Transcripts of the monetary policymaking body of the Federal Reserve from 2002–2008.

Thank you very much, Mr. Chairman. The incoming data, as almost everyone has noted, appear to validate the confidence that emerged at the last meeting that a sustainable expansion seems most likely to be under way. Almost all components of domestic final demand seem to be on a relatively firm footing. Household consumption is clearly benefiting from stimulative policies and the effects of rising stock market and housing wealth as well as improved consumer confidence. Residential real estate investment also is on a solid footing, with recent declines in mortgage rates most likely to support a strong housing market for some time to come. Importantly, the expansion seems to have broadened out, as others have indicated. In the business sector, incoming data on new orders and shipments, when combined with survey and anecdotal data, do suggest that businesses are likely to increase their investment in a widening range of capital goods as opposed to retrenching. Finally, the firming that is under way domestically also appears to be occurring overseas.

Of course, this good news must be tempered by a clear understanding that firms are not yet creating jobs as quickly as we would like. However, even in the labor markets there are a few positive signs. Aggregate hours rose in the fourth quarter as a whole, which I think was the first quarterly increase since 2000. The unemployment rate has declined, and initial claims also seem to be shifting downward. The other small fly in the ointment is that core prices seem to have drifted somewhat lower during the intermeeting period, I believe in large part because of strong productivity growth—a theme to which I will return shortly. Given my reading of these incoming data, I think I can accept the contours of the baseline forecast in the Greenbook, which for me implies the desirability of ongoing patience with the current stance of monetary policy.

However, even against that benign outlook, there are a couple of risks that confront us, and I must say that they are in some sense inconsistent. On one hand, I have some concerns that the baseline Greenbook forecast has assumed a fairly large drop in the growth rate of structural labor productivity for 2004 and 2005 from its estimated level in 2003. I fully agree that productivity growth cannot pick up indefinitely. Trees don’t grow to the sky, as they say. However, if the rate of change in structural productivity were to come closer to maintaining its 2003 level instead of falling as in the baseline forecast, the outcome would be better captured by one of the two faster productivity growth scenarios in the Greenbook. Both call for somewhat lower inflation. I think that echoes the point that President Broaddus has already touched on and that we in fact discussed earlier today in the question and answer session right after President Minehan’s question. Now, it’s obviously very hard to know exactly what is going to happen to productivity, as the answers that Dave Stockton gave indicate. But if one looks at the special survey of Beige Book contacts that many have referred to, it’s quite clear that one of the major factors behind the capital goods spending plans for this year is the desire to replace either IT or other capital goods. Therefore, businesses will again have the possibility of capturing some efficiency-enhancing improvements that come with the technological capabilities embedded in some newer generations of equipment. If they do so, we may well find that productivity growth is stronger than in the baseline forecast; and against the backdrop of inflation, which is already at the low end of the range that I find acceptable, that clearly calls for some important discussion about what our policy should be.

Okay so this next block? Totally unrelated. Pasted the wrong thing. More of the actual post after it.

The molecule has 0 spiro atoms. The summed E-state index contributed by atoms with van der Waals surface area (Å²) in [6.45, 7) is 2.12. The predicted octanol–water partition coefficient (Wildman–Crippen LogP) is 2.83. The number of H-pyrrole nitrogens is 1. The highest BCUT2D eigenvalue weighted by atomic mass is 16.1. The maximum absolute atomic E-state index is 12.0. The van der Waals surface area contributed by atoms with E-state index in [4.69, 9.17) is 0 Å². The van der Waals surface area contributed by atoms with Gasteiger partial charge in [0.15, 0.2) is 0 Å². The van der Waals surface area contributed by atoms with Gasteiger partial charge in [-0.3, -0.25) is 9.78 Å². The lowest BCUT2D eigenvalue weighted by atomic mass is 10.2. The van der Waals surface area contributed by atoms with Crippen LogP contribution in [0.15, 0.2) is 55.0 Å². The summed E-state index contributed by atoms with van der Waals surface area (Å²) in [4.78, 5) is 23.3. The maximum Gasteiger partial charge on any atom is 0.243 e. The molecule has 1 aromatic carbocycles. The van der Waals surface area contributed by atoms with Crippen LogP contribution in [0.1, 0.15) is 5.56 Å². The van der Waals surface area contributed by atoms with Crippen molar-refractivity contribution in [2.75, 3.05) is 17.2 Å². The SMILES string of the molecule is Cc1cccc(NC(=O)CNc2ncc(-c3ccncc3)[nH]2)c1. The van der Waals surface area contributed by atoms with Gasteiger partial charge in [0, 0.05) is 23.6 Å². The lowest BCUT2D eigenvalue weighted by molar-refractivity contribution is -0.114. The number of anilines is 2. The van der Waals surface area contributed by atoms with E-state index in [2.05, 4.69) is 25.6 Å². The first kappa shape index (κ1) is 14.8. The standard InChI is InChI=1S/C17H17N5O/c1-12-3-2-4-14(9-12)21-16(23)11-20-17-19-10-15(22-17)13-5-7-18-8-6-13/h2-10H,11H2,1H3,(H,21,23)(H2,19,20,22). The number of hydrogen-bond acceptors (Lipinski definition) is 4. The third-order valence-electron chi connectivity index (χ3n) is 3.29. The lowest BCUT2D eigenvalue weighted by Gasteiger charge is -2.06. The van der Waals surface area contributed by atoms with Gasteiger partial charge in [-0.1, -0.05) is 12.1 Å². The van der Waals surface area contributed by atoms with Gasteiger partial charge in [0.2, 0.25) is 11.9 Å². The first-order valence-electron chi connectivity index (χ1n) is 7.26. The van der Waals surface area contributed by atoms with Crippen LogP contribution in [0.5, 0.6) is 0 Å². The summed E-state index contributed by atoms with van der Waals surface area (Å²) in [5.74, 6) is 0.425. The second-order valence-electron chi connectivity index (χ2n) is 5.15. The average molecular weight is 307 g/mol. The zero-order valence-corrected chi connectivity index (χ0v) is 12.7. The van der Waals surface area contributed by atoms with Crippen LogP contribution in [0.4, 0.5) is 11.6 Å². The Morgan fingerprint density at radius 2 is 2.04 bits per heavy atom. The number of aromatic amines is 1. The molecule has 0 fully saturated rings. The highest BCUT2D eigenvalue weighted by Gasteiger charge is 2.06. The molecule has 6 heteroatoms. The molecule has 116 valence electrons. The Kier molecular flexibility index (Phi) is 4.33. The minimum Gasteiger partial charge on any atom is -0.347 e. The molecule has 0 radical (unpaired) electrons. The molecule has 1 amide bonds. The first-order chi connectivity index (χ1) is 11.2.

On the other hand, I have another kind of concern, which has to do with the state of financial markets. During the intermeeting period, we saw quite a run-up in the prices of equities, as businesses proved that they indeed have a great deal of earning power if not much pricing power. Nonetheless, during that same period, interest rates dropped quite significantly. Risk spreads have come down, which is a good thing as Governor Kohn suggested but also may indicate an underappreciation of the risks that may be embedded. Frankly, to put it mildly, I think that the dollar carry trade has become extremely well entrenched and that the markets are looking to us perhaps more than they should be. One small piece of evidence in this regard is that the flows of the funds and the behavior of multifamily investments strike me as being somewhat out of touch with the fundamentals. This suggests to me that perhaps we are anchoring the yield curve more than we’d like, and in my mind we need to try to do two things simultaneously. One is to suggest that inflation risks, while they have receded from corrosive disinflation or deflation, still tend to be tilted a bit to the downside. The other is to suggest that markets should be looking at and calibrating more fully the incoming data and the underlying risks to the economy. I’m afraid that at this stage, given the high productivity possibilities, the fixed-income markets in particular are not in fact doing the appropriate job of pricing risks. We need in some sense to remove the anchor that we have placed on those markets. With that, Mr. Chairman, I’ll stop and look forward to the second half of our discussion.

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